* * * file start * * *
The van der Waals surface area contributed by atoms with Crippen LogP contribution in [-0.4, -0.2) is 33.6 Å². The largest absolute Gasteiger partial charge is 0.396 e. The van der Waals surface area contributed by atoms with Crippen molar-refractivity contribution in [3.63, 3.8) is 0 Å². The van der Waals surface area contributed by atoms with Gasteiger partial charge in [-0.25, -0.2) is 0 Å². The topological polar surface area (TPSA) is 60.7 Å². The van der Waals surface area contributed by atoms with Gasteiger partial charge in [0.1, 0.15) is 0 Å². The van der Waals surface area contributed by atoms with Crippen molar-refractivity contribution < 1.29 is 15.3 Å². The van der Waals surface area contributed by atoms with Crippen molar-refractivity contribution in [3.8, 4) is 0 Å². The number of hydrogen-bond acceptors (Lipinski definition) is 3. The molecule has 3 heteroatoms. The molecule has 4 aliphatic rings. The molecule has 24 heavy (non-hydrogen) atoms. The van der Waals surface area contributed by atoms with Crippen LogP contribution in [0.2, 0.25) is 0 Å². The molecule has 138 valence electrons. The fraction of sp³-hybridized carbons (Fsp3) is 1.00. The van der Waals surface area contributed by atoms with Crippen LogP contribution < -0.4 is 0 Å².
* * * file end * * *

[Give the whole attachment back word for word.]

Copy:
The van der Waals surface area contributed by atoms with Crippen LogP contribution in [-0.4, -0.2) is 33.6 Å². The largest absolute Gasteiger partial charge is 0.396 e. The van der Waals surface area contributed by atoms with Crippen molar-refractivity contribution in [3.63, 3.8) is 0 Å². The van der Waals surface area contributed by atoms with Gasteiger partial charge in [-0.25, -0.2) is 0 Å². The topological polar surface area (TPSA) is 60.7 Å². The van der Waals surface area contributed by atoms with Gasteiger partial charge in [0.1, 0.15) is 0 Å². The van der Waals surface area contributed by atoms with Crippen molar-refractivity contribution < 1.29 is 15.3 Å². The van der Waals surface area contributed by atoms with Crippen molar-refractivity contribution in [3.8, 4) is 0 Å². The number of hydrogen-bond acceptors (Lipinski definition) is 3. The molecule has 3 heteroatoms. The molecule has 4 aliphatic rings. The molecule has 24 heavy (non-hydrogen) atoms. The van der Waals surface area contributed by atoms with Crippen LogP contribution in [0.2, 0.25) is 0 Å². The molecule has 138 valence electrons. The fraction of sp³-hybridized carbons (Fsp3) is 1.00. The van der Waals surface area contributed by atoms with Crippen LogP contribution < -0.4 is 0 Å².